The CAA Annual Conference Was Great Except for One Thing…

Renowned audiologist and researcher Robert Harrison joins Canadian Audiologist as a regular contributor with our new “From the Labs to the Clinics” column. Bob is involved in laboratory and applied/clinical research, including evoked potential and otoacoustic emission studies and behavioural studies of speech and language development in children with cochlear implants. For a little insight into Bob’s interests outside the lab and the clinic, we invite you to climb aboard Bob’s Garden Railway.

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This year’s CAA conference was a great success. Congratulations to the organizers who managed to bring together a well-balanced range of topics of interest to practicing audiologists. There were, of course, many sections devoted to hearing aid technology, including technical innovations and marketing strategies. Strangely, however, there was not one single session related to cochlear implantation. I found this to be conspicuously absent, especially given the importance of audiology involvement in this field. Maybe this area is no longer novel, and we have moved on to new flavours-of-the-month. At this years meeting, two of these flavours were “tinnitus,” and “hidden hearing loss,” and indeed we had some really excellent sessions on these topics.

I think that the presentations on hidden hearing loss were particularly relevant for clinicians. It is very important to understand that noise exposure and other cochlear insults can, in the long term, affect more central neural regions of the auditory pathways. The challenge for audiology is that such deficits are not revealed by audiometric threshold testing. Audiologists in the future will have to pay much more attention to this, and routinely use additional clinical tests to identify these problems. Speech-in-noise tests will be a good start, but we really need some new objective tests, perhaps based on direct recording of electrical potentials from the cochlea (electro-cochleography). It is of some importance to discover and develop these new diagnostic tools.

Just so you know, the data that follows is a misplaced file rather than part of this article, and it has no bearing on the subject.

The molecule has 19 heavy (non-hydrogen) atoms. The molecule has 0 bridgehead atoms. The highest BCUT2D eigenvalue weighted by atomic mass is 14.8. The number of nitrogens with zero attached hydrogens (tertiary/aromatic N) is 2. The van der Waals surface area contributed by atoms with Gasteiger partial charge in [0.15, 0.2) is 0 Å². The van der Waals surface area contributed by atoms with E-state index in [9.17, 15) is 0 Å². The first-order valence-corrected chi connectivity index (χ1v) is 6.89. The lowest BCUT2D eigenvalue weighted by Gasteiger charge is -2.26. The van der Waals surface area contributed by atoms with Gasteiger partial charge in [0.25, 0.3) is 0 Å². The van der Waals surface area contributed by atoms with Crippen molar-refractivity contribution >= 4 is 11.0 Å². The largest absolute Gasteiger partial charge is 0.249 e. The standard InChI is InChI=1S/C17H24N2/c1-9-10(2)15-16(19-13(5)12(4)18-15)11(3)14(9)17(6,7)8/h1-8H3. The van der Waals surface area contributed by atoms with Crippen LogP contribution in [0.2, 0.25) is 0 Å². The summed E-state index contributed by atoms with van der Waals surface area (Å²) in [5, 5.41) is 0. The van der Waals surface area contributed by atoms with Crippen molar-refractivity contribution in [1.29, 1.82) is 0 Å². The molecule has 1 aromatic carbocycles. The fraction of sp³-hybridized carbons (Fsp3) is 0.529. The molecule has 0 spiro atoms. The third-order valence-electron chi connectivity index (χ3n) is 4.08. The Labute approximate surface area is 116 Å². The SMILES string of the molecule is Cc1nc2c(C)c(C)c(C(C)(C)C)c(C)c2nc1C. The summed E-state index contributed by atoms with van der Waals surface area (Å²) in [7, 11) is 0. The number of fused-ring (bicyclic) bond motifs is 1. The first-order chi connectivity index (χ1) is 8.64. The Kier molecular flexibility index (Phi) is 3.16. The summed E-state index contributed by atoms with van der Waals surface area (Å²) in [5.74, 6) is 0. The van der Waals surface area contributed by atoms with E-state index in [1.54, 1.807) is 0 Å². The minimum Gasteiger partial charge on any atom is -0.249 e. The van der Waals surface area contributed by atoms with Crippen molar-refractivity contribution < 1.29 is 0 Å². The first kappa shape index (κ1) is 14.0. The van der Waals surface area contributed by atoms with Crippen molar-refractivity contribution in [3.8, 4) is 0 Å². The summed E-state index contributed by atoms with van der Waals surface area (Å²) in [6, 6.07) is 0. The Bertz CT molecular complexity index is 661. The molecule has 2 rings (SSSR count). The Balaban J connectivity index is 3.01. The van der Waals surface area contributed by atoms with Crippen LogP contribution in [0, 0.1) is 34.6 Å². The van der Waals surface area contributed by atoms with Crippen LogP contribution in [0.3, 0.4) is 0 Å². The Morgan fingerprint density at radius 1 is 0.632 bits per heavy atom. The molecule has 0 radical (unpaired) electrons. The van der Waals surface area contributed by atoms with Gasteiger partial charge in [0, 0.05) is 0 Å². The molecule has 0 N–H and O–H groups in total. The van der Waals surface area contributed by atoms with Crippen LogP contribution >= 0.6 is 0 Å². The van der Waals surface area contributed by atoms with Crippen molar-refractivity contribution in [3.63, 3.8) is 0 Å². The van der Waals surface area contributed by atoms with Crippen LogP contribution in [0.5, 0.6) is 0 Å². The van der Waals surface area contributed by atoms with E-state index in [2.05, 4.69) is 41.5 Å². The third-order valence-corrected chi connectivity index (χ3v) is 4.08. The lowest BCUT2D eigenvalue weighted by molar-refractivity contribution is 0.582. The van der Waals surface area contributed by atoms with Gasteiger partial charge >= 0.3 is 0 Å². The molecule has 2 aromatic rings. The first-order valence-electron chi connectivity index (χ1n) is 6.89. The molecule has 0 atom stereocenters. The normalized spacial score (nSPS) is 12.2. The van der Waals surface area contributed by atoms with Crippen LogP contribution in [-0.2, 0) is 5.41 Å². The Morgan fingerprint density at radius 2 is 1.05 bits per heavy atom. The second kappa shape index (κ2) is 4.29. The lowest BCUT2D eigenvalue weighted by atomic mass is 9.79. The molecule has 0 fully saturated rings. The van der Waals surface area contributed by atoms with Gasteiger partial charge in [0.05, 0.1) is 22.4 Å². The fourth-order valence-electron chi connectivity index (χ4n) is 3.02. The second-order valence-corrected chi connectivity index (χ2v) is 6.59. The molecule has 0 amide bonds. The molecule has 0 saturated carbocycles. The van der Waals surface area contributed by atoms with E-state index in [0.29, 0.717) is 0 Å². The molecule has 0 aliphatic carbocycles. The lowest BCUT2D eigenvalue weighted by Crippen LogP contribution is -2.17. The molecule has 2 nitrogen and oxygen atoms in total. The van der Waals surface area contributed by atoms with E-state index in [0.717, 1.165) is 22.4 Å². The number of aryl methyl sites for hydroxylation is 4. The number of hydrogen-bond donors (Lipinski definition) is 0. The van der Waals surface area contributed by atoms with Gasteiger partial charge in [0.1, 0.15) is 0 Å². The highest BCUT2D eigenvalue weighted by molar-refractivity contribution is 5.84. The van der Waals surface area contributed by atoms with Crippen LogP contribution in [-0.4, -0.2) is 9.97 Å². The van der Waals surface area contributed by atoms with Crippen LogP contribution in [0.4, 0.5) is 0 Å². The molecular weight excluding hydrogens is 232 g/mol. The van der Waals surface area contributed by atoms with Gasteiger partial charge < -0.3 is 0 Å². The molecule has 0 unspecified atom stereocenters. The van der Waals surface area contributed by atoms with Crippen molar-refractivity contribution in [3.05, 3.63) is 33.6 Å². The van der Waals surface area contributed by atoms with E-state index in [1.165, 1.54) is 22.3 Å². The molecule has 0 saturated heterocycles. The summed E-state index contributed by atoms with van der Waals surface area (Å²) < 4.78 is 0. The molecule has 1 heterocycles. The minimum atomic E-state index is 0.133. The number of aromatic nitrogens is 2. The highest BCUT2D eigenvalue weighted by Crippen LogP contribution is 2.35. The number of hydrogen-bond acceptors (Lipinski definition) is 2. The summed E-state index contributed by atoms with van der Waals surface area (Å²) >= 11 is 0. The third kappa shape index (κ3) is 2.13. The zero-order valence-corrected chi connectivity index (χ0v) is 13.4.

Tinnitus is another hearing problem that most often has a peripheral initiation, but progresses (or re-emerges later on) as an intrusive central sound percept. At the meeting we had excellent sessions on new ideas relating to the causes of tinnitus and possible treatment strategies. It was interesting to note that the initiation of some types of tinnitus could relate to similar mechanisms that are responsible for hidden hearing loss. This is the concept that degeneration of cochlear inner haircell synapses could lead to disruption of activity levels at the level of the cochlear nucleus and from there a further imbalance in resting neural activity at the cortical level. In the discussions of both hidden hearing loss and tinnitus, more questions emerged than were answered; that is normal in science.

If you missed this years CAA conference, then you should know that you missed a good opportunity to get up-dated on some of the important new issues in audiology. Perhaps you should consider attending the conference next year!

About the author

Robert V. Harrison, PhD, DSc

Robert V. Harrison is Professor, and Vice-Chair (research) in the Department of Otolaryngology – Head & Neck Surgery at the University of Toronto. He is also director, Auditory Science Laboratory, Program in Neuroscience and Mental Health at The Hospital for Sick Children, Toronto Canada.